Wine names - Printable Version
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- gilbertlau - 04-24-2012 07:37 AM
I am wondering if there is a standard naming system for wines? The names shows on different websites/stores look different and thus always make me confused...
Some shops includes AOC or VDP in the names, some do not. When mentioning about the winery, some include the word "Chateau", some do not...even in a same store, they do not seem to have a standard to name a wine...for example there are 2 wines and are both AOC classification, they may have "AOC" in the name of one of the wines, and the other wine does not have "AOC" in its name.
The question is that there are so many info on the label, so when you see a wine label, how do you name it? Do you include all info in the name? e.g. Name of winery, region, classification, vintage?
- Innkeeper - 04-24-2012 05:28 PM
Hi Gilbertlau, and welcome to the Wine Board. You have asked enough questions in your post to fill many books with the answers. Every country has different traditions and regulations which makes standard wine labels almost impossible. Even in the U.S. where things are fairly standard, there is still plenty of confusion. For example the word "Reserve" on a label means absolutely nothing legally, but only has meaning for the producer.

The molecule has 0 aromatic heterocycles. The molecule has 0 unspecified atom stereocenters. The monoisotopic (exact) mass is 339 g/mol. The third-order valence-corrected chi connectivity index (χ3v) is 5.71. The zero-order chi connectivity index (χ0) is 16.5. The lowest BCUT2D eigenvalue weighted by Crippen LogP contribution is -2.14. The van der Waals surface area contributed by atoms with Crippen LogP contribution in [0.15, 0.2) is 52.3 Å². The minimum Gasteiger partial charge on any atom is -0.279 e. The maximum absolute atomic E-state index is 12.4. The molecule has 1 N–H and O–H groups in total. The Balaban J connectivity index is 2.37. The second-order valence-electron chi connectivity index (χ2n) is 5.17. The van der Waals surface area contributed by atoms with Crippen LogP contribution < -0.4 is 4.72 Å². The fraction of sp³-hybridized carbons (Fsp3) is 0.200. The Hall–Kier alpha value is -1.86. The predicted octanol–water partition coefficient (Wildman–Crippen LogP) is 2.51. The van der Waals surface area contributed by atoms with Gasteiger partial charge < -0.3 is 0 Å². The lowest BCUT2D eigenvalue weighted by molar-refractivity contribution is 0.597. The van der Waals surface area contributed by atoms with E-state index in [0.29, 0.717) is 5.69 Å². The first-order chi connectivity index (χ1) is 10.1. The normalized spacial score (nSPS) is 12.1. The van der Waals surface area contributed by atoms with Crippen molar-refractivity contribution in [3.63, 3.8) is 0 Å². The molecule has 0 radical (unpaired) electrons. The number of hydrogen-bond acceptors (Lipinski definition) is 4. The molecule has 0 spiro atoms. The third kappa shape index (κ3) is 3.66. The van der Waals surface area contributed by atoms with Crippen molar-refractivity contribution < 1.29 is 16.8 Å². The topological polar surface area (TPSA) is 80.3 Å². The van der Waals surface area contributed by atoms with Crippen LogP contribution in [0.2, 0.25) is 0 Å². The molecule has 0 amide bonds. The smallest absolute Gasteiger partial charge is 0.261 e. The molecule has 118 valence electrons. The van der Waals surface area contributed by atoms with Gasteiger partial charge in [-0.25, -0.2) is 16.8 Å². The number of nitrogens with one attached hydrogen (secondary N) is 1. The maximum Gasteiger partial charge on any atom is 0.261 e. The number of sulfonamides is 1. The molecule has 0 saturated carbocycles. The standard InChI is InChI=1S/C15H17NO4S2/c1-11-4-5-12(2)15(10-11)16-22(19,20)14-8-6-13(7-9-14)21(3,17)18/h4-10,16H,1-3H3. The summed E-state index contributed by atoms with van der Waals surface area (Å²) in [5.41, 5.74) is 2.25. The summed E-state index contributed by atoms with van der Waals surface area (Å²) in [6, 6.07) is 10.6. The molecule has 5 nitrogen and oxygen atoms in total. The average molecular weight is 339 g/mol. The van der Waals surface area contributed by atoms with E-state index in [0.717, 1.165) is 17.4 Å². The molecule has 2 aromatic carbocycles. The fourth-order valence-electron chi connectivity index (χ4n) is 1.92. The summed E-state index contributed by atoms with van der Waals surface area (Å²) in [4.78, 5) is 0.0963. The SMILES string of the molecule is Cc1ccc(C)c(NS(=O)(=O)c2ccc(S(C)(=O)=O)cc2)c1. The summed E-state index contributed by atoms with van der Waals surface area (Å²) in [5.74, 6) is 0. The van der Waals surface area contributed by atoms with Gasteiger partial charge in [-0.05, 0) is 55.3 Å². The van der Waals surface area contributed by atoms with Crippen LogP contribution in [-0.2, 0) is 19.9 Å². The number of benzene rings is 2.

Since you seem to have been visiting wine stores and not just perusing the isles in a supermarket, you are in a good place. Ask questions. The people in a wine store are there to sell wine, and by answering your questions, they hope to do so.
- TheEngineer - 04-25-2012 05:13 PM
Hi Gilbertlau, Innkeeper is right, it is a complicated question that could fill volumes. Asking as the wine store is the absolute right answer and there are very little rules and so many ways to teat the topic.
It might help to know which area you are looking for wine first. You mention VDP, which is the German wine standard. This is a GREAT place to start because it is rather technical and therefore has some basis fro definitions and definitives...having said that, it is still not perfect and otehr regions won't have the same level of definition potentially.
You mention also AOC, and that is much broader, many countries and regions will administer their own AOC and each will be different. So the thing to do is to read up on them prior to going to a wine store. Say you want to pick up a French Burgundy. You can read up on that and see the difference between Bougogne, Village, Premier Cru and Grand Cru, etc, etc...
Each area will have its own classification rules so it pays to know about them.
- Jackie - 04-26-2012 05:39 PM
Different countries have different wine labeling practices. Labels can be based on the grape varietal that the wine is made from (Chardonnay, Pinot Noir, Cabernet Sauvignon), the area where the wine was made (Bordeaux, Alsace, Napa), the name of the winery or the ranking of the winery that made the wine (Premier Crus, etc.), the classification of the wine based on various criterion (VDPV, Spatlese), or combinations of the above. It can be very complicated. Wineshops are usually very helpful. There are also books on the subject...
And wines.com has online here an entire WineWiki, where you can look up any wine term. If you run across one that we don't already have a definition for --- you can add to the Wiki.
See the link to WineWiki at the top of the page or go to http://wines.com/wiki. Just ignore all the text and just click on any of the "A-B-C- letters".